Information About Using Guidebooks
Every traveler goes and buys a guidebook before they go on a trip. It’s a ritual. Guidebooks are a good tool for research, budgeting, and local information. But if you are going to multiple countries, you are stuck buying many books or a sparse multi-country book that doesn’t give you a lot of information. The longer we travel, the less we find ourselves actually using guidebooks and getting more information from travelers. But that doesn’t mean you shouldn’t use them.
Guidebooks make excellent guides. They provided useful information about a country’s history, culture, major attractions as well as providing practical information. But they are incomplete. For starters, no one ever uses all the information from them so we end up carrying dead weight with us. Moreover, they suffer from a lot of the problems print books suffer from these days.
But it is important to remember that guidebooks have two main problems:
- The information can be out of date. By the time the writer gets the reviews together, it gets edited, the book gets printed, and you buy it at the store, the information is probably least a year old. That’s not very helpful- a lot can happen in a year, especially in rapidly developing areas of the world where things change rapidly. This doesn’t mean the information or author is wrong- it usually means things just changed too quickly for the book to keep up. As a traveler, you need up to the minute information and no matter how fast they print the guidebooks, there is always a lag. This is the main problem wiki travel guides like travellerspoint’s try to address.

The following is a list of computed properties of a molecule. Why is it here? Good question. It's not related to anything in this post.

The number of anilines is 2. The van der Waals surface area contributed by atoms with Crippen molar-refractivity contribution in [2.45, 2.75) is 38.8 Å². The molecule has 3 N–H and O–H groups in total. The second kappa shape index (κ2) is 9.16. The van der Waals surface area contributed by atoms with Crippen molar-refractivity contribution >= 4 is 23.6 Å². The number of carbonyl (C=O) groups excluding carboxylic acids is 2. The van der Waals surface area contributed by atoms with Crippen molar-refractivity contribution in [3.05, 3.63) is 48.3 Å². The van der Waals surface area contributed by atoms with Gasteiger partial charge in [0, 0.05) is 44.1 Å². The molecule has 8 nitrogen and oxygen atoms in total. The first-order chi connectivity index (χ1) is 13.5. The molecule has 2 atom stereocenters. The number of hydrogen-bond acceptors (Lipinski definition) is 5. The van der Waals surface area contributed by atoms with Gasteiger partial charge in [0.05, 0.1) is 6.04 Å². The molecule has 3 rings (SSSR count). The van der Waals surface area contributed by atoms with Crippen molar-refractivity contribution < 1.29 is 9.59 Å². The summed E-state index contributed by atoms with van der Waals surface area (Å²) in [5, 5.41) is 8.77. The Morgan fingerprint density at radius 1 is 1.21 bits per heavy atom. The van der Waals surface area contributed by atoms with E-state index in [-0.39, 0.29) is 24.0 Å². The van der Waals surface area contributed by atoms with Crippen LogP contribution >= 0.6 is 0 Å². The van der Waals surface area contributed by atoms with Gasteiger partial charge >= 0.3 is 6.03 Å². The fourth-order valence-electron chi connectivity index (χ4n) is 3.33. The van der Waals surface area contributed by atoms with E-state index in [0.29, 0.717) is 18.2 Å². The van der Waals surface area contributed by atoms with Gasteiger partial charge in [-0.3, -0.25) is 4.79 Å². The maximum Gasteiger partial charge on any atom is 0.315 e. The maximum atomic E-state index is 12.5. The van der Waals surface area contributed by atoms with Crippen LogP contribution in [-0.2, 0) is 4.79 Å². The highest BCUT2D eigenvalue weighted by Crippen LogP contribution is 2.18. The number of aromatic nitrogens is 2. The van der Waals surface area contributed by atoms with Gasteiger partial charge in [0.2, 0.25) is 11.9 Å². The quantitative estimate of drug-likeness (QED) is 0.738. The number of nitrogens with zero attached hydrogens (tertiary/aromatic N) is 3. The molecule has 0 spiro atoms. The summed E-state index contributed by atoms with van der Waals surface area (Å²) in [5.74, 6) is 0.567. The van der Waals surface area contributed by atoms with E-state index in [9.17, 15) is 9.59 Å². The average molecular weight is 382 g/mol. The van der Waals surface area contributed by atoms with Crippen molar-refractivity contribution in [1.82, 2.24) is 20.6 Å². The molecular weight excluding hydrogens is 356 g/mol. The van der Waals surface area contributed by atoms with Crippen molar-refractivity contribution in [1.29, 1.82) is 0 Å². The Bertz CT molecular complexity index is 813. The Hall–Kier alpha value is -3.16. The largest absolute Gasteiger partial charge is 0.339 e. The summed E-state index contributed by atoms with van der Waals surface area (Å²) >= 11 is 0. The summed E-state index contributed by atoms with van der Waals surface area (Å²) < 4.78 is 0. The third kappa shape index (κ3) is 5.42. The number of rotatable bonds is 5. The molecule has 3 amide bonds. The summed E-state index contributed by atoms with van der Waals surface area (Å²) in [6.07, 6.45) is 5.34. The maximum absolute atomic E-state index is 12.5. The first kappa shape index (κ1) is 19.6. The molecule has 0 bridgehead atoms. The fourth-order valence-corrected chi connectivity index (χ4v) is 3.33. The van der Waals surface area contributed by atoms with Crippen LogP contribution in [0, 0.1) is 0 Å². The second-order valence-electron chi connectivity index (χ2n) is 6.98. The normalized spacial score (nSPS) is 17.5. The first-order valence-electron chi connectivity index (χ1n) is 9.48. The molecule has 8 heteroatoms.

- Guidebooks can be pretty vague. Some books cover all of America, Africa, Europe, Southeast Asia, East Asia- all the regions of the world. With so many places to cover, it’s hard to provide the depth of information travelers need. You won’t be able to put in all the hostels, attractions, history, cities and towns you can in a single country guidebook. You can only include so much information into those little paragraphs. Travelers don’t get the depth of information they need but no one really wants to carry a guidebook for every country they plan on visiting, especially if they are going to a lot. It’s a dilemma.
Everyone uses guidebooks differently. However, a common mistake travelers make is that they travel the “lonely planet” trail. They use their guidebooks as bibles and only go where it recommends them too. DO NOT USE GUIDEBOOKS AS YOUR ONLY SOURCE OF INFORMATION. Use it to supplement other information. Get off the beaten path and try different places. There are many alternatives to guidebooks. Use a guidebook but just don’t only use a guidebook.